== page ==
Complete Blood Count

Cleveland HeartLab C, Standard Laboratory Tests, Test

NEW YORK DOH APPROVED: YES
CPT Code:

CBC with Differential: 85025
CBC without Differential: 85027

Order Code:

CBC with Differential: C915
Includes: White blood cell, Red blood cell, Hematocrit, Hemoglobin, MCV, MCH, MCHC, RDW, Platelet Count, MPV, Neutrophil, Lymphocyte, Monocyte, Eosinophil, and Basophil counts

CBC without Differential: C917
Includes: the parameters above except Neutrophil, Lymphocyte, Monocyte, Eosinophil, and Basophil counts

ABN Requirement:  No
Synonyms: CBC
Specimen: EDTA Whole Blood
Volume:  3.0 mL
Minimum Volume:  1.0 mL
Container: EDTA (Lavender Top tube)

Collection:

  1. Collect and label sample according to standard protocols.
  2. Gently invert tube 8-10 times immediately after draw. DO NOT SHAKE.
  3. Do not centrifuge.

Transport:  Store EDTA whole blood at 2°C to 8°C after collection and ship the same day per packaging instructions provided with the Cleveland HeartLab shipping box.

Stability:

Ambient (15-25°C): not acceptable
Refrigerated (2-8°C): 5 days
Frozen (-20°C): not acceptable
Deep Frozen (-70°C): not acceptable

Causes for Rejection: Clotted samples; grossly hemolyzed samples; samples drawn from above an IV; specimens other than EDTA whole blood; improper labeling; samples not stored properly; samples older than stability limits

Methodology: Flow Cytometry
Turn Around Time: 1 to 3 days
Reference Range: See below
Use: See below

Limitations: Characteristics that may affect test results: lipemia, icterus, cold agglutinins, warm agglutinins, hemolysis, electrolyte imbalances, and WBC fragments. Marked changes in plasma constituents (e.g., low sodium, extremely elevated glucose) may cause cells to swell or shrink. The blood to anticoagulant ratio is important. Refer to each individual test within the panel for specific limitations.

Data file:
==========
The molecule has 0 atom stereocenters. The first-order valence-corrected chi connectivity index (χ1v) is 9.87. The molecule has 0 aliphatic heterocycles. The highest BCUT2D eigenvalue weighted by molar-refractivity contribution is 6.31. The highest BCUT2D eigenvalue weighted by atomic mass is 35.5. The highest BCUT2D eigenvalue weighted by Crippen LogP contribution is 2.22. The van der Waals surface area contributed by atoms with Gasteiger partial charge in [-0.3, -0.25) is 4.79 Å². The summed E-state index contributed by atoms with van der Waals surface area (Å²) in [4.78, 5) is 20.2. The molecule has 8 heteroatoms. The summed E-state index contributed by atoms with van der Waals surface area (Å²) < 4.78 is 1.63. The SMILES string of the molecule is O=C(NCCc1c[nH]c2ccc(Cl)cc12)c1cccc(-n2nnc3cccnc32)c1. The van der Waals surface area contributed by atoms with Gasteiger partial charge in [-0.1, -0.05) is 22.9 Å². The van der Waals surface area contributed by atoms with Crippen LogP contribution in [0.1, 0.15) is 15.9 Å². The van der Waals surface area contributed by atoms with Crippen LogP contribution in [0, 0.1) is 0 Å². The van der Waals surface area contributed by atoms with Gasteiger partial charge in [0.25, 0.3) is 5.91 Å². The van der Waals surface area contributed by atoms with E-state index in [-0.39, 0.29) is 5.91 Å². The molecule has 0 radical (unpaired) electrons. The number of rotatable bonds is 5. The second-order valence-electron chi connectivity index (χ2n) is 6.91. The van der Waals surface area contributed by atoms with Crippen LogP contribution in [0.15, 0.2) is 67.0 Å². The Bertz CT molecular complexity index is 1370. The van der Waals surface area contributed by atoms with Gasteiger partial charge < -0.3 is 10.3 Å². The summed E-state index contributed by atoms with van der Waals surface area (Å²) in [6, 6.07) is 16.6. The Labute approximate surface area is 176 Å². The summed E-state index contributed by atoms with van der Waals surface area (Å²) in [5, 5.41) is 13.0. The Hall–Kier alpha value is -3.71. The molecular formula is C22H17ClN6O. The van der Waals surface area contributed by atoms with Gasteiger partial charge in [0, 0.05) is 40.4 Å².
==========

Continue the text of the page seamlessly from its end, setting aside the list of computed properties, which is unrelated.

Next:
Additional Information: See below

Red Blood Cell Count:

Synonyms: RBC; Erythrocyte

Use: A red blood cell count measures the number of red blood cells, and is used to diagnose anemia and other conditions affecting red blood cells. The red blood cell count is also useful in individuals with symptoms of problems with red blood cell production, including fatigue and paleness.

Limitations: Cold agglutinins and rare warm agglutinins causes decreased RBC counts. Increased white cell counts may cause falsely elevated RBC counts.

Additional Information: A recent blood transfusion can affect red blood cell counts, as can pregnancy. Individuals who live at higher elevations may have higher red blood cell counts, and women have lower red blood cell counts than men.

 

Hematocrit:

Synonyms: Hct

Use: The hematocrit test measures the fraction of blood comprised of red blood cells, and is used to screen for, diagnose and monitor conditions that affect the number and size of red blood cells. These conditions include anemia, leukemia or a deficient diet. The hematocrit test may also be used to evaluate dehydration.

Limitations: Cold agglutinins and rare warm agglutinins may cause decreased hematocrit values.

Additional Information: Hematocrit results can be affected by recent transfusions and during pregnancy.

 

Hemoglobin:

Synonyms: Hb; Hgb

Use: The hemoglobin test is useful for identifying individuals with conditions affecting red blood cells, or individuals with symptoms including weakness, fatigue or shortness of breath. It can also be used to monitor the efficacy of treatment for anemia.

Limitations:  An extremely elevated white blood cell count may cause an increased hemoglobin value. Abnormal paraproteins found in multiple myeloma patients, lipemia or severely icteric samples can falsely increase hemoglobin results. Hemoglobin S, C and F, or hereditary or acquired spherocytosis may cause an increase in hemoglobin values. Removal of plasma from a sample will cause falsely elevated hemoglobin results.

Additional Information: Hemoglobin levels can be affected by recent transfusions, and are slightly lower during pregnancy.

 

MCV:

Synonyms: Mean Cell Volume

Use: The MCV test measures the average red blood cell size, and is used to determine the presence and cause of anemias, such as microcytic anemia or macrocytic anemia.

Limitations:  Red cell agglutination or a severely elevated white cell count may cause falsely increased MCV values.

Additional Information: A recent blood transfusion can affect the reported MCV.

 

MCH:

Synonyms: Mean Cell Hemoglobin

Use: The MCH test measures the amount of hemoglobin in red blood cells and is another measure of cell size. The MCH test is used to determine the presence and cause of anemias, such as normochromic anemia or hyperchromic anemia.